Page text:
The perfectly organized day had just begun. The night before, I'd made school lunches, signed urgent notes, and had the kids stack their backpacks by the door. I'd risen early enough to transform myself from bedhead to beauty, greet the sunrise and the Lord, pry sleepyheads from their blanketed cocoons, and keep life moving toward that 7:30 a.m. exodus. I felt as though I'd accomplished it all.
As I stood, coat on, examining the day's "to-do" list, my daughter asked sweetly, "Mom, how come you're wearing two different shoes?"
Peering down, I realized my left shoe had a turquoise whoosh and the right shoe sported a hot-pink lightning symbol.
So much for being the woman in total control! Sometimes I identify with Job, that Old Testament sufferer who moaned, "My days are swifter than a weaver's shuttle" (Job 7:6). Somehow I have to find the time to take care of my sandwich-generation family (two busy athletic/musical teens, one semi-retired husband, and an 80-year-old mother-in-law living next door), plus work and volunteer in several church ministries.
I don't pretend to be the woman who does it all. But I've learned I can make my limited time count with these six time-stretching principles:
1. List it.
How to Get Control of Your Time and Your Life author Alan Lakein suggests dividing our "to-do" lists into three levels. "A" things yield the most value for our time. "B" activities are "maybes." "C" items can wait.
The other day, buying milk was an "A" for me because we were out and my son guzzles nearly a gallon a day. A "B" priority was planning my daughter's month-away 16th birthday (though that's an "A" in her mind!). Steam-cleaning the rug was a "C," but will move up to an "A" when warm weather returns.
2. Anticipate it.
We hung a large calendar near the main house phonethe nerve center of our home. Whenever a family member mentions an upcoming commitment, I make sure the event (and if possible, a related phone number) gets on this calendar. Handouts with detailed information (such as concert schedules, sports trips, and youth-group retreats) go in a clip right next to the calendar. That way, I'm not caught brownieless the morning of a bake sale.
3. Delegate it.
When I can'tor don't want to!do a job, I see if I can get help. Someone else doing the dinner dishes saves me 30 minutes. I also delegate jobs to machines. The crockpot saves time and dirty dishes on hurried nights. The answering machine cuts down on chit-chat, enabling me to respond at my convenience to requests that aren't "A" priorities.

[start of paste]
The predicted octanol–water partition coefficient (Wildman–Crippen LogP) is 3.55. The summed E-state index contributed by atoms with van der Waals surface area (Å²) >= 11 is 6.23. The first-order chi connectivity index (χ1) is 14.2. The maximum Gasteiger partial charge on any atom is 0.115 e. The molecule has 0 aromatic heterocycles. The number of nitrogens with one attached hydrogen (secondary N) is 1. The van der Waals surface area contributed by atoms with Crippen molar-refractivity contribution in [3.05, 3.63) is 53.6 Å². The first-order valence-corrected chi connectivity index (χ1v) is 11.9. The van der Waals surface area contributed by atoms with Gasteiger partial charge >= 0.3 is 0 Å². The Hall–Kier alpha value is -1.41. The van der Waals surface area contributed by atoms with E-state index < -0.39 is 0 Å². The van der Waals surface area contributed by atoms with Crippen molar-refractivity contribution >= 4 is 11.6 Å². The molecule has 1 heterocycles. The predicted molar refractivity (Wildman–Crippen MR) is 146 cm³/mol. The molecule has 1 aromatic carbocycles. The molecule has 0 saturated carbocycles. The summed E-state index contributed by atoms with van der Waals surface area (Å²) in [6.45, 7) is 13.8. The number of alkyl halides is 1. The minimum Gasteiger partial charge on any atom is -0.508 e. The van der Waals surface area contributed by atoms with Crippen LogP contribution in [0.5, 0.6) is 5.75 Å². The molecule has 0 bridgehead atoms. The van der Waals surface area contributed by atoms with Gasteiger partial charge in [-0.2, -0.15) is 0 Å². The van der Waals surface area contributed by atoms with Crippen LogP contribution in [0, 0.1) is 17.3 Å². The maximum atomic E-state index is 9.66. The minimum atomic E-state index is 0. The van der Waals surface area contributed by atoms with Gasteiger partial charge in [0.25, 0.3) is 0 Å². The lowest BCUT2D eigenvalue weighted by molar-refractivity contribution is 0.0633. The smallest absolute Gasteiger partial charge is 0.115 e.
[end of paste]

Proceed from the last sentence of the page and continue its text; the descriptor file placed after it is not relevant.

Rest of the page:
4. Multi-task it.
When we're focused, we women can stack "brainer" and "no-brainer" tasks easily. For example, my cordless phone allows me to bake cookies, file off a ragged nail, or fold laundry while I take care of a caller. I consolidate a dozen errands in one fell swoop through town. Or I put "to-do" items (return library books, recycle cans) in the trunk to catch when I'm in the area.
5. Simplify it.
I've found that something done at 80 percent is better than something waiting to be started. When I write thank-you notes or letters, I don't try to earn a Pulitzer Prize. My handwriting may be scrawly, but at least I show appreciation or keep in touch.
6. Energize it.
It's also helpful to know your "prime time," that time of day when you have the most energy and brainpower, and "grind time," when you can handle busy work but not much mental stress. We also need "unwind time," when we relax to re-energize.
My body chemistry peaks in the morning, so I use that for my most important "think" tasks. I reach my desperate low about 2 p.m. That's the time I take a walk or fold the laundry. Or, if I can, I sneak in a 20-minute "power nap."
The other morning, my teens and I were again in a hurry to get them to school. (This time my shoes matched!) "I need poster board for a class project tomorrow," my daughter remarked from the back seat.
"Write it on my to-do list," I said, handing her the day planner I keep in my purse. An hour later, having picked up her poster board while on another "A" errand, I walked into her room to lay it on her unmade bed.
What was the best use of my time right then? Well, it was a perfect day to spend three minutes helping her out by making her bed. After all, she's the perfect candidate to whom I can delegate my "C" job of dejunking the car!
Jeanne Zornes, a speaker and author of seven books, including Spiritual Spandex for the Outstretched Soul (Shaw/WaterBrook), lives in Washington.
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